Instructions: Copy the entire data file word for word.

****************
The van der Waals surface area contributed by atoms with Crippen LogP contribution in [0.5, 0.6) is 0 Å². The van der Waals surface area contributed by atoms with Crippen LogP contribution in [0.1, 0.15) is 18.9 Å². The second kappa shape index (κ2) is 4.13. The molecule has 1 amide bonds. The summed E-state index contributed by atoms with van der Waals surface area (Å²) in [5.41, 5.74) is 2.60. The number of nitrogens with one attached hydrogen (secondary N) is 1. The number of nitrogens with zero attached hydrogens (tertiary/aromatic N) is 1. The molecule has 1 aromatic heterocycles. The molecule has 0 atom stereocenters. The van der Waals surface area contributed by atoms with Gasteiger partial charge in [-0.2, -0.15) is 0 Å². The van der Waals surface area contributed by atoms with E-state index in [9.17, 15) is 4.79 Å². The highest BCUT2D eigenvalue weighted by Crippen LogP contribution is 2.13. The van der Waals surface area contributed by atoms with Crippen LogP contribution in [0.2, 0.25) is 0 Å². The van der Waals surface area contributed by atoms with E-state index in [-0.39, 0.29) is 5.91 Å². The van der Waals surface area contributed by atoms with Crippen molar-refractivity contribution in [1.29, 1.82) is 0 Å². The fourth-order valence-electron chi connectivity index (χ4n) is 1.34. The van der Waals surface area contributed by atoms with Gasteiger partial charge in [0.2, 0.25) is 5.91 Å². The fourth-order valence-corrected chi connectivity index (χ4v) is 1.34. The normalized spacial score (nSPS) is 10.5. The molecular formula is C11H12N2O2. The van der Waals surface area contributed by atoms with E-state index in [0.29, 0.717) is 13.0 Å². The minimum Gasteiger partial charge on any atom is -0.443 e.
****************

The van der Waals surface area contributed by atoms with Crippen LogP contribution in [0.5, 0.6) is 0 Å². The van der Waals surface area contributed by atoms with Crippen LogP contribution in [0.1, 0.15) is 18.9 Å². The second kappa shape index (κ2) is 4.13. The molecule has 1 amide bonds. The summed E-state index contributed by atoms with van der Waals surface area (Å²) in [5.41, 5.74) is 2.60. The number of nitrogens with one attached hydrogen (secondary N) is 1. The number of nitrogens with zero attached hydrogens (tertiary/aromatic N) is 1. The molecule has 1 aromatic heterocycles. The molecule has 0 atom stereocenters. The van der Waals surface area contributed by atoms with Gasteiger partial charge in [-0.2, -0.15) is 0 Å². The van der Waals surface area contributed by atoms with E-state index in [9.17, 15) is 4.79 Å². The highest BCUT2D eigenvalue weighted by Crippen LogP contribution is 2.13. The van der Waals surface area contributed by atoms with Crippen LogP contribution in [0.2, 0.25) is 0 Å². The van der Waals surface area contributed by atoms with E-state index in [-0.39, 0.29) is 5.91 Å². The van der Waals surface area contributed by atoms with Crippen molar-refractivity contribution in [1.29, 1.82) is 0 Å². The fourth-order valence-electron chi connectivity index (χ4n) is 1.34. The van der Waals surface area contributed by atoms with Gasteiger partial charge in [0.2, 0.25) is 5.91 Å². The fourth-order valence-corrected chi connectivity index (χ4v) is 1.34. The normalized spacial score (nSPS) is 10.5. The molecular formula is C11H12N2O2. The van der Waals surface area contributed by atoms with E-state index in [0.29, 0.717) is 13.0 Å². The minimum Gasteiger partial charge on any atom is -0.443 e.